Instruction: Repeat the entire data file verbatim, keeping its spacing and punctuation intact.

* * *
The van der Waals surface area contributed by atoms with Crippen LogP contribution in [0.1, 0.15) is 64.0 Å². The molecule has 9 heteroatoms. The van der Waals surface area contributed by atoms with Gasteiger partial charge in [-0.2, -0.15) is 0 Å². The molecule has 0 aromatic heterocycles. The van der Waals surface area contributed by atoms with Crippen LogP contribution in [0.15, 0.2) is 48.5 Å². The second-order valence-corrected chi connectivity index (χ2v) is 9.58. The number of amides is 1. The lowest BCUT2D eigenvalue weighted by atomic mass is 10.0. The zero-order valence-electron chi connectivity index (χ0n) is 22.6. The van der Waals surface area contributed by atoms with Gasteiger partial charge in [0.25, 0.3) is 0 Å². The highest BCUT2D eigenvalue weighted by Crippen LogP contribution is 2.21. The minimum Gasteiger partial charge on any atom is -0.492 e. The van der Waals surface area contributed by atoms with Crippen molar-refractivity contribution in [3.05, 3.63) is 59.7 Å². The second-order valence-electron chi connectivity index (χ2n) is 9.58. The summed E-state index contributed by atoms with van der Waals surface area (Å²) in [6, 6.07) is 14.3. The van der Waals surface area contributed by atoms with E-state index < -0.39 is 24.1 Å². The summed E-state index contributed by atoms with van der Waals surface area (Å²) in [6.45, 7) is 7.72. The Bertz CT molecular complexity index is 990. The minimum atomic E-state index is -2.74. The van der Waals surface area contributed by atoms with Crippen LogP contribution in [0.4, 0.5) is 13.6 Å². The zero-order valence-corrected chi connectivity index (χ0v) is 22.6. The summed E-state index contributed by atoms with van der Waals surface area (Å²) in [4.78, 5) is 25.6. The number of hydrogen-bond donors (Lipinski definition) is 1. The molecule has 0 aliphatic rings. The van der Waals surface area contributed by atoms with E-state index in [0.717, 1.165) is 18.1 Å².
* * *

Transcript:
The van der Waals surface area contributed by atoms with Crippen LogP contribution in [0.1, 0.15) is 64.0 Å². The molecule has 9 heteroatoms. The van der Waals surface area contributed by atoms with Gasteiger partial charge in [-0.2, -0.15) is 0 Å². The molecule has 0 aromatic heterocycles. The van der Waals surface area contributed by atoms with Crippen LogP contribution in [0.15, 0.2) is 48.5 Å². The second-order valence-corrected chi connectivity index (χ2v) is 9.58. The number of amides is 1. The lowest BCUT2D eigenvalue weighted by atomic mass is 10.0. The zero-order valence-electron chi connectivity index (χ0n) is 22.6. The van der Waals surface area contributed by atoms with Gasteiger partial charge in [0.25, 0.3) is 0 Å². The highest BCUT2D eigenvalue weighted by Crippen LogP contribution is 2.21. The minimum Gasteiger partial charge on any atom is -0.492 e. The van der Waals surface area contributed by atoms with Crippen molar-refractivity contribution in [3.05, 3.63) is 59.7 Å². The second-order valence-electron chi connectivity index (χ2n) is 9.58. The summed E-state index contributed by atoms with van der Waals surface area (Å²) in [6, 6.07) is 14.3. The van der Waals surface area contributed by atoms with E-state index < -0.39 is 24.1 Å². The summed E-state index contributed by atoms with van der Waals surface area (Å²) in [6.45, 7) is 7.72. The Bertz CT molecular complexity index is 990. The minimum atomic E-state index is -2.74. The van der Waals surface area contributed by atoms with Crippen LogP contribution in [0.4, 0.5) is 13.6 Å². The zero-order valence-corrected chi connectivity index (χ0v) is 22.6. The summed E-state index contributed by atoms with van der Waals surface area (Å²) in [4.78, 5) is 25.6. The number of hydrogen-bond donors (Lipinski definition) is 1. The molecule has 0 aliphatic rings. The van der Waals surface area contributed by atoms with E-state index in [0.717, 1.165) is 18.1 Å².